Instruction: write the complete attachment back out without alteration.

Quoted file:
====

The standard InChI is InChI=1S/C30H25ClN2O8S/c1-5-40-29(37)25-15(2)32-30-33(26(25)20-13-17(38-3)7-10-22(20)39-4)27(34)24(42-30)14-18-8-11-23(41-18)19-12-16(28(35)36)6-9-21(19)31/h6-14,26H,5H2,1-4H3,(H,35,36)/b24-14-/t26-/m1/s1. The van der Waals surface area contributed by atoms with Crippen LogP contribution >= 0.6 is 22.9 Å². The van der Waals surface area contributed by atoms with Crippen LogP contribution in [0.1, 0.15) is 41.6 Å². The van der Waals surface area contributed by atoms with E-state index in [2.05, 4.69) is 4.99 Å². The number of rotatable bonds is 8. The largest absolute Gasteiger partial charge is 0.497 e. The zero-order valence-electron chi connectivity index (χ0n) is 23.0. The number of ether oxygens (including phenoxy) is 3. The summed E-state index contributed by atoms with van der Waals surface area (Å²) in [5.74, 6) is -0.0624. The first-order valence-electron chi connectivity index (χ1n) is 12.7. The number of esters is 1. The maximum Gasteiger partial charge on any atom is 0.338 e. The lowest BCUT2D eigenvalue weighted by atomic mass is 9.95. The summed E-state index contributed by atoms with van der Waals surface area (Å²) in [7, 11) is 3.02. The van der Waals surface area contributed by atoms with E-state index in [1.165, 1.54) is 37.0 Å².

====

The standard InChI is InChI=1S/C30H25ClN2O8S/c1-5-40-29(37)25-15(2)32-30-33(26(25)20-13-17(38-3)7-10-22(20)39-4)27(34)24(42-30)14-18-8-11-23(41-18)19-12-16(28(35)36)6-9-21(19)31/h6-14,26H,5H2,1-4H3,(H,35,36)/b24-14-/t26-/m1/s1. The van der Waals surface area contributed by atoms with Crippen LogP contribution >= 0.6 is 22.9 Å². The van der Waals surface area contributed by atoms with Crippen LogP contribution in [0.1, 0.15) is 41.6 Å². The van der Waals surface area contributed by atoms with E-state index in [2.05, 4.69) is 4.99 Å². The number of rotatable bonds is 8. The largest absolute Gasteiger partial charge is 0.497 e. The zero-order valence-electron chi connectivity index (χ0n) is 23.0. The number of ether oxygens (including phenoxy) is 3. The summed E-state index contributed by atoms with van der Waals surface area (Å²) in [5.74, 6) is -0.0624. The first-order valence-electron chi connectivity index (χ1n) is 12.7. The number of esters is 1. The maximum Gasteiger partial charge on any atom is 0.338 e. The lowest BCUT2D eigenvalue weighted by atomic mass is 9.95. The summed E-state index contributed by atoms with van der Waals surface area (Å²) in [7, 11) is 3.02. The van der Waals surface area contributed by atoms with E-state index in [1.165, 1.54) is 37.0 Å².